Sharks are exposed to numerous dangers. What does this mean for our ecosystem?
If the current trend - namely the steady decline in population numbers - does not change, many of the large and well-known shark species will become increasingly rare and eventually extinct. The consequences are unfortunately already clearly visible - and often in very surprising ways.
Unfortunately, we can already see what happens when sharks are gone:
Declining water quality
A similar scenario was seen in the North Atlantic at the turn of the millennium. Here it was not reef sharks that were decimated, but mainly large species like hammerhead and thresher sharks. Along the east coast of the USA, shark populations declined to the point where they could no longer fulfil their role as top predators. During this period, the number of their prey - mainly rays - has increased more than tenfold. The effects have been felt throughout the ecosystem.
But the most obvious was the sudden collapse of the traditional scallop fishery. The highly profitable farming and fishing of scallops and oysters fed an entire industry here. Not only did the disappearance of the sharks lead to a change in the community structure in the sea, but also to the economic demise of an entire region. The impact on the local population was dramatic, with many people losing their entire livelihood within one season.
In the following years, two further consequences could be observed. The large number of rays destroyed the local seagrass beds by constantly uprooting them during their search for food. This resulted in a noticeable decline in food fish that depend on the seagrass beds as a nursery ground for their young. The most surprising consequence, however, was the decline in local water quality. Mussels filter water in search of food - phytoplankton - and thus make a crucial contribution to maintaining water quality. With the collapse of the mussel populations, this filtering system disappeared. The consequence -> increased algal blooms and oxygen-depleted zones.
Disappearing seagrass beds off Australia
Seagrass beds are one of the most important resources in the fight against climate change. Not only do they produce a lot of oxygen, but they also store more CO2 in percentage terms than land plants. Unfortunately, we are losing one to two football fields of seagrass area per day worldwide. Often the reasons lie in coastal development motivated by tourism, but in Australia they are closely linked to the disappearance of animal sharks.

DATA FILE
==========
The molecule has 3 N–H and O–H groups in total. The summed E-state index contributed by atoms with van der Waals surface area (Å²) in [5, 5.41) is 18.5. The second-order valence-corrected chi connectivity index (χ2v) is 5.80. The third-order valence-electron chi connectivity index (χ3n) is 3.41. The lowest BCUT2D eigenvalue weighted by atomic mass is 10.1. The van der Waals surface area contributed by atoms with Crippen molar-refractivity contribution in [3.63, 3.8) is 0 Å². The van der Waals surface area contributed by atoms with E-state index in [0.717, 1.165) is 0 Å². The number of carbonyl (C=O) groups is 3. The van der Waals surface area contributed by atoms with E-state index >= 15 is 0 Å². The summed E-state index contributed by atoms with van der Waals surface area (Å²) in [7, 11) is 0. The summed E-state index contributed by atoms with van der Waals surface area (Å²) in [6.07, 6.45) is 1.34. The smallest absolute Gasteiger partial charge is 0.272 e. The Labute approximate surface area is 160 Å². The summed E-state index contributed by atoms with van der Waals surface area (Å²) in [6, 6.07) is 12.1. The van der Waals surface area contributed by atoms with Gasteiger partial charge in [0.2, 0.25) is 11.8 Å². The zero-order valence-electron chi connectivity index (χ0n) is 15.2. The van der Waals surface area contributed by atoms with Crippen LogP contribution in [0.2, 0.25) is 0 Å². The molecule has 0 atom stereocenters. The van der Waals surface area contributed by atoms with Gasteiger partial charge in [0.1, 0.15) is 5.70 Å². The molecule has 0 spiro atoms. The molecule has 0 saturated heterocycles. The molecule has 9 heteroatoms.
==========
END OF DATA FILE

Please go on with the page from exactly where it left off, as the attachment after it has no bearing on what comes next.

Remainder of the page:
Often, the mere presence of sharks causes their prey to change their behaviour. For example, manatees and green turtles - which feed on seagrass - are often very loyal to their location. This leads to the same areas being grazed over and over again. Sooner or later, this damages the seagrass meadow and leads to either new spread being prevented or whole sections dying.
The presence of tiger sharks leads to avoidance tactics by marine mammals and reptiles. They often change their location, which gives the seagrass enough time to regenerate. Tiger sharks thus indirectly control the structure of seagrass beds and ultimately all communities that depend on the seagrass habitat.
An ocean without sharks is a sad, lonely place. The impact is felt not only by marine life, but also by us. No colourful reefs to dive on, declining catches of edible fish and even more drastic climate change - definitely not a pretty picture.
So if sharks are so important, we might assume that we humans are taking good care of them? Unfortunately, the reality is - once again - completely different. Catch quotas are steadily increasing, population numbers are nosediving and more and more species are moving closer to extinction on the IUCN Red List.
Support us in the fight for legally defined shark protection in Europe: We can't do it without you, sign the EU citizens' initiative: https://eci.ec.europa.eu/012/public/
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